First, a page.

WHO WE ARE
We, the Maloney family — Terry, Judith, and Field — began making hard cider commercially in l984. We’d been making cider for ourselves and friends for years before that. We moved to the North East Berkshires from Northern California in l972, bang into Apple Country. Though we didn’t find grapes for our year’s supply of wine, instead we found a living, pleasurable tradition. Our neighbors had been fermenting for generations, using their own apples and those they gleaned from nearby favorite trees. We started doing the same, but applied California winemaking techniques to this seasonal Yankee tradition.
We were impressed by the variety and complexity of ciders that could be made from differing blends of apples and cellaring techniques. We decided that cider — a beverage long forgotten except in hill counties and countries — deserved another chance. There was no commercial market for cider: for most it was unknown, for some a distant memory. We fermented our first vintage for sale in’84, becoming the first U.S. winery to specialize in hard cider.Time for a CIDER REVIVAL!
For almost 30 years we have made cider. Pine Hill Orchards in our town presses apples for us, while we sort. We grow 3.5 acres of cider apples. Starting with 100 cases, we've moved forward to 1800 cases in 2012. The cider is made and bottled in our cellar,with us above. Making small batches, the ciders have been welcomed by those interested in apple possibilities. Though our cellar was once described as Rube Goldberg, Terry worked with great attention and growing certainty. I his wife Judith worked alongside, along with Mike Barnes. Field our son grew up as part of our upstairs/downstairs world. He has listened to, smelled, helped bottle and ferment since boyhood.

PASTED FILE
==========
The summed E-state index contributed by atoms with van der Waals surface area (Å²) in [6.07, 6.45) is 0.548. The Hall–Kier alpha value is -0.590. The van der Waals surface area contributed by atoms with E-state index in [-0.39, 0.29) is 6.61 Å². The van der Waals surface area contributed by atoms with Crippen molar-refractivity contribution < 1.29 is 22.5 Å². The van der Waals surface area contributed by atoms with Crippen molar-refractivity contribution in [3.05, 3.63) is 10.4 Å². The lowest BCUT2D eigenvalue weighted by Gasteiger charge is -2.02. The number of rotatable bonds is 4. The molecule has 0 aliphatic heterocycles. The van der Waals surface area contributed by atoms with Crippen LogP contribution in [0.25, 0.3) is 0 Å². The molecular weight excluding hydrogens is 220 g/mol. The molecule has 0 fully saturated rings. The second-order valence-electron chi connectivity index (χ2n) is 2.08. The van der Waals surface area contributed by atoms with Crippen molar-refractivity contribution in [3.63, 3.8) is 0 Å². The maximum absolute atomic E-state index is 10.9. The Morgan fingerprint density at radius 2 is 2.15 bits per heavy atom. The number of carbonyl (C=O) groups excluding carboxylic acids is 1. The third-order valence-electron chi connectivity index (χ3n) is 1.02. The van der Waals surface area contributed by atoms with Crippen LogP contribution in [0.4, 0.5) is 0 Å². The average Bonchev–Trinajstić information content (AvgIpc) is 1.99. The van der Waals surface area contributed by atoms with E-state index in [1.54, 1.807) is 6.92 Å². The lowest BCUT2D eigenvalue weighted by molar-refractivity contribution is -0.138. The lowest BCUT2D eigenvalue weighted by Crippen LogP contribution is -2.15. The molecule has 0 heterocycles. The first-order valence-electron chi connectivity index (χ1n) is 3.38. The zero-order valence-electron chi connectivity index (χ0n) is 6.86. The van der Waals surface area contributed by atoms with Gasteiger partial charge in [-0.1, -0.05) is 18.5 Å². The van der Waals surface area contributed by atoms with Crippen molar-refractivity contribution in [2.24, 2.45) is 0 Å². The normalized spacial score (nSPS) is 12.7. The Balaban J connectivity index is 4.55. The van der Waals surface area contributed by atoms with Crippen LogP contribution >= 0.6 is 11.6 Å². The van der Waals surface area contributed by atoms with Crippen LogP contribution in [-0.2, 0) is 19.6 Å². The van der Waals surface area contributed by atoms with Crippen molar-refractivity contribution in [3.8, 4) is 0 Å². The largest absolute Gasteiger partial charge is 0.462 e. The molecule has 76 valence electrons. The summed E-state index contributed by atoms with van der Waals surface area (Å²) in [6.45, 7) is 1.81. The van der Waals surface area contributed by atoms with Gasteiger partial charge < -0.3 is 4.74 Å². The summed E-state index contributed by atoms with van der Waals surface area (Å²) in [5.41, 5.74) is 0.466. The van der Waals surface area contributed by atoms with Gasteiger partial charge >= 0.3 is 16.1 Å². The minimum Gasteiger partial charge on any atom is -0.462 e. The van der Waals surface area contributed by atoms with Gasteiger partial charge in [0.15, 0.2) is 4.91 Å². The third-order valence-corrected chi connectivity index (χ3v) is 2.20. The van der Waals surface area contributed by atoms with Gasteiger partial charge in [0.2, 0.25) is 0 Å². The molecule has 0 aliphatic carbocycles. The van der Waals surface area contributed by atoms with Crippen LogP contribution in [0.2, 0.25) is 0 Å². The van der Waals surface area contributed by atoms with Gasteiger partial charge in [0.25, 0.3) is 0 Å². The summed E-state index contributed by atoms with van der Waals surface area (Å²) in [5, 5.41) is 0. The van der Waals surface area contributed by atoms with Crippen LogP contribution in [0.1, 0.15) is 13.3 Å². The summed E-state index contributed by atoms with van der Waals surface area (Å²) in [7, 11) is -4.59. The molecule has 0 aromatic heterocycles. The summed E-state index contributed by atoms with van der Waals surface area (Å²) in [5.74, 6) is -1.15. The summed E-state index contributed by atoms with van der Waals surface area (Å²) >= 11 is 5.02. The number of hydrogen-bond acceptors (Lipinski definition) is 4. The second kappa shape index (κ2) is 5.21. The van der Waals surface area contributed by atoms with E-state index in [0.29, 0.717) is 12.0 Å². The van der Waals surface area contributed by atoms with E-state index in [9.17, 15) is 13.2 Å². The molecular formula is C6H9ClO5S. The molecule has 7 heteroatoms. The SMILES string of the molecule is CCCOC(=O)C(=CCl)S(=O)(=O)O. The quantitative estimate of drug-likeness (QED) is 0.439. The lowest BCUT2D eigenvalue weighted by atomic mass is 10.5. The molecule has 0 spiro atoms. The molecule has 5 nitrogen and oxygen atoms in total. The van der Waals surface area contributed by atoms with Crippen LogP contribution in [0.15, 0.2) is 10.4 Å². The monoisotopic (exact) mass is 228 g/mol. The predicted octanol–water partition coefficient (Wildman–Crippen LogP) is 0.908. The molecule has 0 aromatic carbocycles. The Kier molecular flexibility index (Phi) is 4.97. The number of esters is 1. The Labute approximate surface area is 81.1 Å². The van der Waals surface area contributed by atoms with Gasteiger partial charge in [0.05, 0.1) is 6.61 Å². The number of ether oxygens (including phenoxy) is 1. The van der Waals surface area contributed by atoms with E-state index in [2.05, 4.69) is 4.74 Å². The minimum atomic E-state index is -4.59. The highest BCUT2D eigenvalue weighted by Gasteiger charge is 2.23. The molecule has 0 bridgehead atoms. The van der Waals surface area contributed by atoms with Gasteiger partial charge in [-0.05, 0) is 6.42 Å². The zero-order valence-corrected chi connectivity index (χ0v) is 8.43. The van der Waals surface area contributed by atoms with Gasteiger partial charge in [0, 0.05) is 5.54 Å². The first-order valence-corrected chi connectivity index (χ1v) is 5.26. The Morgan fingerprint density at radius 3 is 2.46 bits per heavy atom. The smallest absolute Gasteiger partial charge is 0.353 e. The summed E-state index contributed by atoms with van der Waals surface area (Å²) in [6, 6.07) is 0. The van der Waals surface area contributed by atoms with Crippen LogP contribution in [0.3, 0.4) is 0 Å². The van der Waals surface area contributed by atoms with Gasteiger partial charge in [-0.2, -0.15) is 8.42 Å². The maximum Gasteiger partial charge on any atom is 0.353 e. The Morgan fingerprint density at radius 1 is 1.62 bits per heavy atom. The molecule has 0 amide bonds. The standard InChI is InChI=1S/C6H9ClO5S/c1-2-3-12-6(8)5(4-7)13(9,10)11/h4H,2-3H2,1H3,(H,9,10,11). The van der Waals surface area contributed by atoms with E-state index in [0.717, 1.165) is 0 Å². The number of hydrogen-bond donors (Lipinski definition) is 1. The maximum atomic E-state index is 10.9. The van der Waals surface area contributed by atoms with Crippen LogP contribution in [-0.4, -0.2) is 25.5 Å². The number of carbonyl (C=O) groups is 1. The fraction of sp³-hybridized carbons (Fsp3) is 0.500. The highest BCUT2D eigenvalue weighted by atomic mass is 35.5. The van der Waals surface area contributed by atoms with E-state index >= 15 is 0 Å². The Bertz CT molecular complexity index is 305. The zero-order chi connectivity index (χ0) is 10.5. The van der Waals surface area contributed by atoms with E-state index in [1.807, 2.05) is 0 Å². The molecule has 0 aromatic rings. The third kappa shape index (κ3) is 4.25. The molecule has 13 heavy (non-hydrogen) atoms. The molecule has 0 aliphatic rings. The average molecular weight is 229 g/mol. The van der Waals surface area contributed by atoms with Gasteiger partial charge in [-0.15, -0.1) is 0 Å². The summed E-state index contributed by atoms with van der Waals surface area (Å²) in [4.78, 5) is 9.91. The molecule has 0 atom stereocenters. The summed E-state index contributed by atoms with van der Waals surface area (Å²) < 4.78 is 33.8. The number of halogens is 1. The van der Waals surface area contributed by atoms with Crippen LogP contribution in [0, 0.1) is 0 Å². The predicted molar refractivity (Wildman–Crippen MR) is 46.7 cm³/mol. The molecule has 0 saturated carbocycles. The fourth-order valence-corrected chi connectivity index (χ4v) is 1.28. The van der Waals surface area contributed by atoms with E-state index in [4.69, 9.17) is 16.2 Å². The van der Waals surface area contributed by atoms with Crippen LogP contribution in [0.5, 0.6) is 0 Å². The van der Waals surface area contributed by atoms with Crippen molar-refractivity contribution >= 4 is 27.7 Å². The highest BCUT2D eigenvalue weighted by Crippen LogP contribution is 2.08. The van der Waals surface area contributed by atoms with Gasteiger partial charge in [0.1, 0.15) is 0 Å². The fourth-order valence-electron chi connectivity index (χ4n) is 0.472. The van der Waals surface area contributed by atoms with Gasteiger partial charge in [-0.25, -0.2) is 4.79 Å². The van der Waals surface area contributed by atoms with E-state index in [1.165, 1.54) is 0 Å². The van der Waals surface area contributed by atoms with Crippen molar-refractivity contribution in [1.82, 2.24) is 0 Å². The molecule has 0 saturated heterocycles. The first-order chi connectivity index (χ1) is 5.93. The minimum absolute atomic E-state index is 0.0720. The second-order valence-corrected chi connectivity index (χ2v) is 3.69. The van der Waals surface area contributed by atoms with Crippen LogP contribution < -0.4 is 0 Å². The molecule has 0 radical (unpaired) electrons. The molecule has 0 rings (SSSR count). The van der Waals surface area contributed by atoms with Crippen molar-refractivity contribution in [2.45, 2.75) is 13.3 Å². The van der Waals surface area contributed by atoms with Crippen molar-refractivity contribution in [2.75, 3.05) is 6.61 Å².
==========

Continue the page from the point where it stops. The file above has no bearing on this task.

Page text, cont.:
We are 'learning' apple growers, even after all these years. Michael Barnes has developed into a known apple man, as well as a cog that holds together so much.There is much joy in growing apple trees, and tasting the fruit.
Terry passed away during cidermaking in January 2010. He had been an emergency room doctor from 1972 to 2005. He had worked hard and followed a vision. He had many caring friends and a beloved family. We all miss him and sometimes try to piece together what we should do next.
Judith Maloney shows off a gift package of three varieties with the
Photo courtesy of Community Involved in Sustaining Agriculture
We have an orchard of about 1400 trees of English, French, and American varieties of cider apples. Cider varieties are grown for pressing: their concentrated flavors that do so well in cider make for a surprising eating experience. To quote George Saintsbury, English bon-vivant, in ‘Notes on a
Cellar-Book’ (l933): “Cider-apples furnish one of the most cogent arguments to prove that Providence had the production of alcoholic liquors directly in its eye. They are good for nothing else whatever and they are excellent good for that”.
We begin making cider in late October, after the apples have matured. After we sort the apples, they are pressed into cider. Then we ferment and bottle the freshly-pressed juice in small batches at our Catamount Hill Bonded Cellar.